film was often misattributed. This was
brilliantly shown in a series of exercises developed by one of the most
brilliant of early film teachers, the Russian Lev Kuleshov in 1917.
Kuleshov took one of the leading men of the nascent
Russian cinema, a handsome young Armenian named Musjakian, and shot a close-up
of him looking neutrally at the camera for a couple of minutes. He then inter-cut this shot with a close-up
of a bowl of steaming hot soup, then with a close-up of a dead child, and
finally with a shot of a woman exiting a train, then running toward the camera
with an ecstatic expression on her face.
When he and his students showed the sequence to workers at a Leningrad
factory after a shift change, most members of the audience were amazed by the
power of -- Musjakian’s acting! How in
the first scene, he was striving to look indifferent but was plainly starving
to death; in the second, he was trying in suppress his emotion but was plainly
devastated by the death of his son. And in the third, though again striving
to be restrained and manly, he was clearly overjoyed at the sight of -- his mistress.
Kuleshov followed that up by another exercise, in which he
filmed a young woman getting dressed entirely in close-up her hands pulling
on stockings, her arms pulling a shift over her head, etc. At the end of the class in which he showed
the sequence, one of his students begged him for the address of the young
woman, by whom he was clearly smitten.
Kuleshov gravely refused, despite the student’s assurances of his good
intentions. Finally, after being further
pressed, Kuleshov confessed that the young woman with whom the student was infatuated
consisted in fact of four different women, and one man.
So you see,
Kuleshov concluded, I have created an entirely fictional creature that is
nonetheless capable of inspiring passion.
The central creative heart of filmmaking, he concluded, was editing
which, along with the multiple points of view enabled by camera position,
enabled film to far surpass theatre in expressive range and power.
How true this was is attested to by the fact that, as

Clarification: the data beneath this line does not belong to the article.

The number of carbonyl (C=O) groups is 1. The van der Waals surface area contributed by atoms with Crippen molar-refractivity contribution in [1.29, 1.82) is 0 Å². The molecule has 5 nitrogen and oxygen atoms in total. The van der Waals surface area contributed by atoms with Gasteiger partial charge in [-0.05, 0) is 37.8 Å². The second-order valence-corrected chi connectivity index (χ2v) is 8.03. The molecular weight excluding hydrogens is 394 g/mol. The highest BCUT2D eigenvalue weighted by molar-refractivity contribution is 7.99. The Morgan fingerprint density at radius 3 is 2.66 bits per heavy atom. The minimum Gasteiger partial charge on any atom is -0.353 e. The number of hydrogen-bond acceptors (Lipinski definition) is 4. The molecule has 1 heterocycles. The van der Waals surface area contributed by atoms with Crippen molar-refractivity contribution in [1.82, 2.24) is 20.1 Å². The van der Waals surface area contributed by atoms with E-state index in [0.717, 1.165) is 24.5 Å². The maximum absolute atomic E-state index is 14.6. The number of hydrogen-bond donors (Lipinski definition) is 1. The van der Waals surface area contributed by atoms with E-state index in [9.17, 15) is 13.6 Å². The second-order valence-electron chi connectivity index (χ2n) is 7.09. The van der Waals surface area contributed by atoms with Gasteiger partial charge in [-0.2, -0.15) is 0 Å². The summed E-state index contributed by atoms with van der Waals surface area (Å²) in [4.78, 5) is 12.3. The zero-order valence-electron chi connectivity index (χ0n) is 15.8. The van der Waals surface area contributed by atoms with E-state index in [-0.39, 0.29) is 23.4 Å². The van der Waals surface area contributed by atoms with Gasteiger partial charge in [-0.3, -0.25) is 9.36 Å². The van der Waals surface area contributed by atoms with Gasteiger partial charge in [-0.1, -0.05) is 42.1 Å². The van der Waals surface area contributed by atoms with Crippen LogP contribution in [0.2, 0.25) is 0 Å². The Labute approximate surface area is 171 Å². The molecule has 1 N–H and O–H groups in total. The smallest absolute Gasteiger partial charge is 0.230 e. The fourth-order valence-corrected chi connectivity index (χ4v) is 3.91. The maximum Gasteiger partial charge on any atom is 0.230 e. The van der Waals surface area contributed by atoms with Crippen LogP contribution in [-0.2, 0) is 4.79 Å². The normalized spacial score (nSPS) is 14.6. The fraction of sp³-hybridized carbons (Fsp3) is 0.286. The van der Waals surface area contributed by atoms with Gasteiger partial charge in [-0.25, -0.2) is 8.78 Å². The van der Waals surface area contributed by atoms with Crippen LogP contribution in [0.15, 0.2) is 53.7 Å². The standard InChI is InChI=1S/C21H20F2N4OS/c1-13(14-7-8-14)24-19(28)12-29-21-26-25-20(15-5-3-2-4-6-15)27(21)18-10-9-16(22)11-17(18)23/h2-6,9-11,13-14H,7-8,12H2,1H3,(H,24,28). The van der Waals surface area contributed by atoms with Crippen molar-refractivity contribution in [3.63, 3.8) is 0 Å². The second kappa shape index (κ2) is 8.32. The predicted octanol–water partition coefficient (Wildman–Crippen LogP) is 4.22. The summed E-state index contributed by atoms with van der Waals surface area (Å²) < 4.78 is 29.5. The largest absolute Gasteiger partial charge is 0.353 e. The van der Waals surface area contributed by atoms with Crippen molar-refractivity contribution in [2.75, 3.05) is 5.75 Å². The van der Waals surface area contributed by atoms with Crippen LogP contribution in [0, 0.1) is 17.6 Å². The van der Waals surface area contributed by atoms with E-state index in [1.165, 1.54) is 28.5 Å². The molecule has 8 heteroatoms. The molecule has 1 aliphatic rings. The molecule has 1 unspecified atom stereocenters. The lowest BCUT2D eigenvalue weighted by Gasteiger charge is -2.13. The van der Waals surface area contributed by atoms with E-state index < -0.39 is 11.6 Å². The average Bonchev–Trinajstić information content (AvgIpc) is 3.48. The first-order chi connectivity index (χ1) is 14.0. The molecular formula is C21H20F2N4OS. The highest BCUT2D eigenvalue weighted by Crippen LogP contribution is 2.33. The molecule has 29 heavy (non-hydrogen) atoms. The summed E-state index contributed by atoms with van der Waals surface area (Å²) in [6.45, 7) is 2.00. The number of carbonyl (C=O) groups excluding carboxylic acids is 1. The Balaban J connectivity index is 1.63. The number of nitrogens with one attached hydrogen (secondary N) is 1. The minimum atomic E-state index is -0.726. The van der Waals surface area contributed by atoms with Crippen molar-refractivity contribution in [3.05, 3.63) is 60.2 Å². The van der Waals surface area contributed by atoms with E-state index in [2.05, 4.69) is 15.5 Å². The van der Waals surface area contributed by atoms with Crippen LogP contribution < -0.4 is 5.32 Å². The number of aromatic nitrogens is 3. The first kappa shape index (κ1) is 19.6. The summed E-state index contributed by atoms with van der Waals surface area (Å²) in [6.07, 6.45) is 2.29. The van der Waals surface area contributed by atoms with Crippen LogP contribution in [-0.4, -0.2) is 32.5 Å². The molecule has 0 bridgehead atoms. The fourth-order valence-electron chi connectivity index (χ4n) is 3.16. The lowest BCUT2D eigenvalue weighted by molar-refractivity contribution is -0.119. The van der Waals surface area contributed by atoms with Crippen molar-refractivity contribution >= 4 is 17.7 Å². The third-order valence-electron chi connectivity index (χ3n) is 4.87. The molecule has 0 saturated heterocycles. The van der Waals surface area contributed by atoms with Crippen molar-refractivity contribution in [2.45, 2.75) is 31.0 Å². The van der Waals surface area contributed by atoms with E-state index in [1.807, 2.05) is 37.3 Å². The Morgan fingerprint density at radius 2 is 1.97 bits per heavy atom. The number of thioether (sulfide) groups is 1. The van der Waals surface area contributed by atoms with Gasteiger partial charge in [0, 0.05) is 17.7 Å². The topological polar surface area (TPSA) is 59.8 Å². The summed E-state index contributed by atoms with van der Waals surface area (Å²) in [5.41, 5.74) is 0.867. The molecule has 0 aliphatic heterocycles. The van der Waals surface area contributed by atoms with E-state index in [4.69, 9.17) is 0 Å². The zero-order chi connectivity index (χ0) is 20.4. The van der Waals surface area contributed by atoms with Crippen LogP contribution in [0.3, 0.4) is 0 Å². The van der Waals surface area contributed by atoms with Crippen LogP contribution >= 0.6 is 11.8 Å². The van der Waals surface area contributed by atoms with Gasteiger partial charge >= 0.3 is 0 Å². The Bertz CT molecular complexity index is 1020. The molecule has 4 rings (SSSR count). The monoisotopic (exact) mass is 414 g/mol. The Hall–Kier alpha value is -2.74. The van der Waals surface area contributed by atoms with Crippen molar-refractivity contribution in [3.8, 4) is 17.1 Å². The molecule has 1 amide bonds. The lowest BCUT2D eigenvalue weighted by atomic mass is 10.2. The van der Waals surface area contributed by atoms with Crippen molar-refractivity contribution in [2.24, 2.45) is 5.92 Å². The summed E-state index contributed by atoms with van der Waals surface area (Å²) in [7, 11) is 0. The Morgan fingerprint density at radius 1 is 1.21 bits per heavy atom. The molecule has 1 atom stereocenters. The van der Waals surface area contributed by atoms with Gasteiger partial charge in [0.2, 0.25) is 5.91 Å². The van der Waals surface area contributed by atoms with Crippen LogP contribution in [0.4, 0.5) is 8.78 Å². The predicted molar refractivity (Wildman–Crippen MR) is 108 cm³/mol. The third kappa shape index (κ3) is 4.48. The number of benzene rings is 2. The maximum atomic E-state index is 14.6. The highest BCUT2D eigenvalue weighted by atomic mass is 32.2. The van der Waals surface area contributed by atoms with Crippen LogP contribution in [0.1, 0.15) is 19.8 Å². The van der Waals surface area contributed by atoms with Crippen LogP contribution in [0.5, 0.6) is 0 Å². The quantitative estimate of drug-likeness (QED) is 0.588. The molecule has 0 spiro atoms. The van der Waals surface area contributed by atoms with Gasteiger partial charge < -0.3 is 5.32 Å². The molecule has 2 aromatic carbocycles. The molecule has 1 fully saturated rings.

early as 1920, both Pope Benedict XV and Vladimir Illyich Lenin, who agreed on
little else, both pronounced film to be the most influential art form in the
history of the world.
But in a further paradox, the foremost innovator in the
history of American cinema was a man of the theatre D.W. Griffith. And he used the new technology which like
all technologies is amoral -- to promote a virulently racist ideology. His most powerful film, the founding
‘masterpiece’ of American cinema, Birth
of a Nation, is one of the most morally disgusting films ever made, the widespread exhibition
of which is arguably responsible for the murder of hundreds of African American
citizens at the hands of a rejuvenated Klu Klux Klan, which brings us back to
our starting point: Ms. Simmons charge of racism in American filmmaking.
That film is a medium of phenomenal power is
undeniable. That there is racism in
American filmmaking is also, I think, undeniable. I would assert as well,
without offering evidence, that it is less virulent now than it was at the
beginning. But whether it is a cause or merely a symptom is very much subject
to continuing debate. If films are merely symptoms of the zeitgeist of the times, Ms. Simmon’s injunction to produce different kinds of
films is likely to have less effect, even if carried out, than if films can in
fact cause different values to be
instilled. I hope to engage that
subject in a later post.
--Tim Wright, Documentary Filmmaker